One complaint received from Kochi; several students yet to submit fingerprints
An exercise undertaken by the Madras High Court to dig deep into the issue of impersonation in the National Eligibility-cum-Entrance Test (NEET) might lead to many skeletons tumbling out of the closet as the Central Bureau of Investigation (CBI) disclosed that it had received one complaint from Kochi in Kerala, apart from Chennai.
Justices N. Kirubakaran and P. Velmurugan were also informed that though they had ordered cross-checking of fingerprints of all students who had got admitted in MBBS course this year, about 16 of them were yet to give their fingerprints, citing reasons of ill health and one of them rushed to court seeking anticipatory bail.
The counsel for Sree Balaji Medical College in Chennai stated that two of its students were yet to give fingerprints since they were not in station. The Chettinad Hospital and Research Institute said two of its students were bedridden due to viral fever and hence they were unable to give their fingerprints to the Crime Branch-Criminal Investigation Department.
SRM Medical College said that one of its students was yet to give his fingerprint. Though all the private institutions assured that their students would give their fingerprints at the earliest, Ramachandra Medical College and Research Institute said one of its students failed to give his fingerprint and he had instead filed an anticipatory bail petition.
Counsel for Meenakshi Medical College stated that three of its students were yet to give their fingerprints and that they shall give it at the earliest.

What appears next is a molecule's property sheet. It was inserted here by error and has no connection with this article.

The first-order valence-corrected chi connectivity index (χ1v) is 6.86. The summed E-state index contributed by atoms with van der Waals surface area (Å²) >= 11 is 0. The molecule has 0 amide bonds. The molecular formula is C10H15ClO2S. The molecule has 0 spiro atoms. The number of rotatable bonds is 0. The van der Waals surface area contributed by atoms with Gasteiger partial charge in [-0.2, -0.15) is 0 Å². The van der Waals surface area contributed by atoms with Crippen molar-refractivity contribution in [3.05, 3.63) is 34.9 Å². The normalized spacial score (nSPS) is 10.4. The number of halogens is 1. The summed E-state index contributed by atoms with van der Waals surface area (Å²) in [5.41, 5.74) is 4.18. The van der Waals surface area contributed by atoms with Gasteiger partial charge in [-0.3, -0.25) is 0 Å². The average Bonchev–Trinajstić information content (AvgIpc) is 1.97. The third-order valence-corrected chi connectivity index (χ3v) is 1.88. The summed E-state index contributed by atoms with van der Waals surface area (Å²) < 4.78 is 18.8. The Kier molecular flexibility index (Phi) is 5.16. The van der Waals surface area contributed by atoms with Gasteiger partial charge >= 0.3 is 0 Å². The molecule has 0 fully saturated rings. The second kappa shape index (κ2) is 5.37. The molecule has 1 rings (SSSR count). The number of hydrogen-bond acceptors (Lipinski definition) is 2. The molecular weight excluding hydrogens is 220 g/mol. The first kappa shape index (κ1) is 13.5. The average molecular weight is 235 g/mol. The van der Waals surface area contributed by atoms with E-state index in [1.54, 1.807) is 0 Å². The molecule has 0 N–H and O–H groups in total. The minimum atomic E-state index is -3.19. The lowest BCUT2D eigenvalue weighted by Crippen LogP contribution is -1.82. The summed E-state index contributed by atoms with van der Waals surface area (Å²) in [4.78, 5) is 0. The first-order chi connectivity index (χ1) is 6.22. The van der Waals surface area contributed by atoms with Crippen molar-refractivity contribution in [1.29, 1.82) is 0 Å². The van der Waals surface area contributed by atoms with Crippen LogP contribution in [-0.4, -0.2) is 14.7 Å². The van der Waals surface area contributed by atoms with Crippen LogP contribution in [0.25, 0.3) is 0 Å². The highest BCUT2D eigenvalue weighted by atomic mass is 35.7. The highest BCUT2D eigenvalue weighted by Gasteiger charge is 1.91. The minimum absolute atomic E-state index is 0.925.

After recording their submissions, Justice Kirubakaran suggested that the Selection Committee of Directorate of Medical Education itself could obtain fingerprints at the time of admissions from next year.
They also recorded the submission of K. Srinivasan, special public prosecutor for CBI cases, that the two complaints received by it from Chennai were forwarded to the Union Ministry of Health and Family Welfare as well the Medical Council of India (MCI) whereas the complaint from Kochi was still under its consideration.
The judges directed Assistant Solicitor General G. Karthikeyan to find out from the Ministry by November 21 as to whether the complaints of impersonation in NEET were received from other States. The directions were issued during the course of hearing of a writ appeal related to alleged misuse of NRI quota seats in medical admission.
Appellant’s counsel M. Velmurugan said his client could not secure a medical seat despite scoring 303 marks in NEET, while nearly 200 students who had scored less than him got admission in private medical colleges under the lapsed NRI quota seats that were sent back by the Selection Committee to the respective colleges. Stating that the objective behind introduction of NEET would not be served if less meritorious candidates get admitted in medical colleges, the judges directed advocate V.R. Raman representing the MCI to look into the issue and come up with solutions to prevent alleged misuse of lapsed NRI quota seats.
During the course of arguments, the judges were also told that the Selection Committee of DME had forwarded a list of newly admitted MBBS students to Tamil Nadu Dr. MGR Medical University for registering their names. The list contained the names of those who were suspected to be involved in impersonation, the university counsel claimed.
However, advocate Abdul Saleem, representing the Selection Committee, stated that those names had been deleted. Finding that Dr. MGR Medical University was a necessary party to the litigation, the judges suo motu included it as one of the respondents and adjourned the case to November 21 for submission of report by CB-CID.